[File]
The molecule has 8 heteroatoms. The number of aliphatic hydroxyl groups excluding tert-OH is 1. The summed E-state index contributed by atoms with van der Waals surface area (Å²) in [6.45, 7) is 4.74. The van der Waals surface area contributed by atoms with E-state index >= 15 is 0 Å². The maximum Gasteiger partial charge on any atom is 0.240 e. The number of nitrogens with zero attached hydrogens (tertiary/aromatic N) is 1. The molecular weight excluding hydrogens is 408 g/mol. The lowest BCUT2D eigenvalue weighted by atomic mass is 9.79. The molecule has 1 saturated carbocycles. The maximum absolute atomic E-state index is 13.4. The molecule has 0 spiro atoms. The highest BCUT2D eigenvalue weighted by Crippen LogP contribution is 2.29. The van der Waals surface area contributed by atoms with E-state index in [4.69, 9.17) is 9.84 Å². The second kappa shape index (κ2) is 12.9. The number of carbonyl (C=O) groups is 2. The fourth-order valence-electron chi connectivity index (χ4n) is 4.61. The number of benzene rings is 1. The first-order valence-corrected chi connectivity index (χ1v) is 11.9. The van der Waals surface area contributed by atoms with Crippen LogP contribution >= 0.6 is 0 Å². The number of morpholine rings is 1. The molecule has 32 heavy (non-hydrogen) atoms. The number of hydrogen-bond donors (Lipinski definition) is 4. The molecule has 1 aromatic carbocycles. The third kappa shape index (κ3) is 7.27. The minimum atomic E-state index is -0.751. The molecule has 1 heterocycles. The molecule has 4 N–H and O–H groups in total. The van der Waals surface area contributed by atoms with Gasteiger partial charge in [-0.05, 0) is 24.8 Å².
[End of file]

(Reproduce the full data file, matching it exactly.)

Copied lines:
The molecule has 8 heteroatoms. The number of aliphatic hydroxyl groups excluding tert-OH is 1. The summed E-state index contributed by atoms with van der Waals surface area (Å²) in [6.45, 7) is 4.74. The van der Waals surface area contributed by atoms with E-state index >= 15 is 0 Å². The maximum Gasteiger partial charge on any atom is 0.240 e. The number of nitrogens with zero attached hydrogens (tertiary/aromatic N) is 1. The molecular weight excluding hydrogens is 408 g/mol. The lowest BCUT2D eigenvalue weighted by atomic mass is 9.79. The molecule has 1 saturated carbocycles. The maximum absolute atomic E-state index is 13.4. The molecule has 0 spiro atoms. The highest BCUT2D eigenvalue weighted by Crippen LogP contribution is 2.29. The van der Waals surface area contributed by atoms with E-state index in [4.69, 9.17) is 9.84 Å². The second kappa shape index (κ2) is 12.9. The number of carbonyl (C=O) groups is 2. The fourth-order valence-electron chi connectivity index (χ4n) is 4.61. The number of benzene rings is 1. The first-order valence-corrected chi connectivity index (χ1v) is 11.9. The van der Waals surface area contributed by atoms with Crippen LogP contribution >= 0.6 is 0 Å². The number of morpholine rings is 1. The molecule has 32 heavy (non-hydrogen) atoms. The number of hydrogen-bond donors (Lipinski definition) is 4. The molecule has 1 aromatic carbocycles. The third kappa shape index (κ3) is 7.27. The minimum atomic E-state index is -0.751. The molecule has 1 heterocycles. The molecule has 4 N–H and O–H groups in total. The van der Waals surface area contributed by atoms with Gasteiger partial charge in [-0.05, 0) is 24.8 Å².